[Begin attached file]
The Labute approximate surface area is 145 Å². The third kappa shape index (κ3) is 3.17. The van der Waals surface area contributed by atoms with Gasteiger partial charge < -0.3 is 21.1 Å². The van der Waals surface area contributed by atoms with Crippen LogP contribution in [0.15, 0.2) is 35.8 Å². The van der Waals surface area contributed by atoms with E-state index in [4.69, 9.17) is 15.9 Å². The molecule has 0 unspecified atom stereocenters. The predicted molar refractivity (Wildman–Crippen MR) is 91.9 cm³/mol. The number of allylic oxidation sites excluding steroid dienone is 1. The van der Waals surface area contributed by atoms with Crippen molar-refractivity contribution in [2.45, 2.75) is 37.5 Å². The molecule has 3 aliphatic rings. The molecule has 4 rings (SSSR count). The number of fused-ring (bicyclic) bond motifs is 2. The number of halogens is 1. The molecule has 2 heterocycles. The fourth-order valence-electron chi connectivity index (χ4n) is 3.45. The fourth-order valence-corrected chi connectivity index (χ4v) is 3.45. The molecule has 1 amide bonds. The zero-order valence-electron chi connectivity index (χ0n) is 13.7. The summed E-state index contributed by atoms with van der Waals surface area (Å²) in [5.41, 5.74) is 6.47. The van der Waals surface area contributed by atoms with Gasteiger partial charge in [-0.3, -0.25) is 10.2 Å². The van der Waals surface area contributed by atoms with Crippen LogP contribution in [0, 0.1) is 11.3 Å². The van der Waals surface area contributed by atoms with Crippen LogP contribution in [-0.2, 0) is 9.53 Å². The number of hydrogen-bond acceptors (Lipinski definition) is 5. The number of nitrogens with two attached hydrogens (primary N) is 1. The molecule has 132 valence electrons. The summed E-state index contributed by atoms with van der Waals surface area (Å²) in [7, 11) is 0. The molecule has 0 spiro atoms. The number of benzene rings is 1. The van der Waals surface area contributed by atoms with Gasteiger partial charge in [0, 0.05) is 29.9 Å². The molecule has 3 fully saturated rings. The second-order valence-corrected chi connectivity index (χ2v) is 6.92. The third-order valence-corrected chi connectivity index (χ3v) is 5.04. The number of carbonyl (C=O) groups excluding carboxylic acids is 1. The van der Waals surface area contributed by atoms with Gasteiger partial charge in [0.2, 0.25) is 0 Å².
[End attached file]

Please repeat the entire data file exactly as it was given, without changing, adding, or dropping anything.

The Labute approximate surface area is 145 Å². The third kappa shape index (κ3) is 3.17. The van der Waals surface area contributed by atoms with Gasteiger partial charge < -0.3 is 21.1 Å². The van der Waals surface area contributed by atoms with Crippen LogP contribution in [0.15, 0.2) is 35.8 Å². The van der Waals surface area contributed by atoms with E-state index in [4.69, 9.17) is 15.9 Å². The molecule has 0 unspecified atom stereocenters. The predicted molar refractivity (Wildman–Crippen MR) is 91.9 cm³/mol. The number of allylic oxidation sites excluding steroid dienone is 1. The van der Waals surface area contributed by atoms with Crippen molar-refractivity contribution in [2.45, 2.75) is 37.5 Å². The molecule has 3 aliphatic rings. The molecule has 4 rings (SSSR count). The number of fused-ring (bicyclic) bond motifs is 2. The number of halogens is 1. The molecule has 2 heterocycles. The fourth-order valence-electron chi connectivity index (χ4n) is 3.45. The fourth-order valence-corrected chi connectivity index (χ4v) is 3.45. The molecule has 1 amide bonds. The zero-order valence-electron chi connectivity index (χ0n) is 13.7. The summed E-state index contributed by atoms with van der Waals surface area (Å²) in [5.41, 5.74) is 6.47. The van der Waals surface area contributed by atoms with Gasteiger partial charge in [-0.3, -0.25) is 10.2 Å². The van der Waals surface area contributed by atoms with Crippen LogP contribution in [0, 0.1) is 11.3 Å². The van der Waals surface area contributed by atoms with Crippen LogP contribution in [-0.2, 0) is 9.53 Å². The number of hydrogen-bond acceptors (Lipinski definition) is 5. The number of nitrogens with two attached hydrogens (primary N) is 1. The molecule has 132 valence electrons. The summed E-state index contributed by atoms with van der Waals surface area (Å²) in [7, 11) is 0. The molecule has 0 spiro atoms. The number of benzene rings is 1. The van der Waals surface area contributed by atoms with Gasteiger partial charge in [0, 0.05) is 29.9 Å². The molecule has 3 fully saturated rings. The second-order valence-corrected chi connectivity index (χ2v) is 6.92. The third-order valence-corrected chi connectivity index (χ3v) is 5.04. The number of carbonyl (C=O) groups excluding carboxylic acids is 1. The van der Waals surface area contributed by atoms with Gasteiger partial charge in [0.2, 0.25) is 0 Å².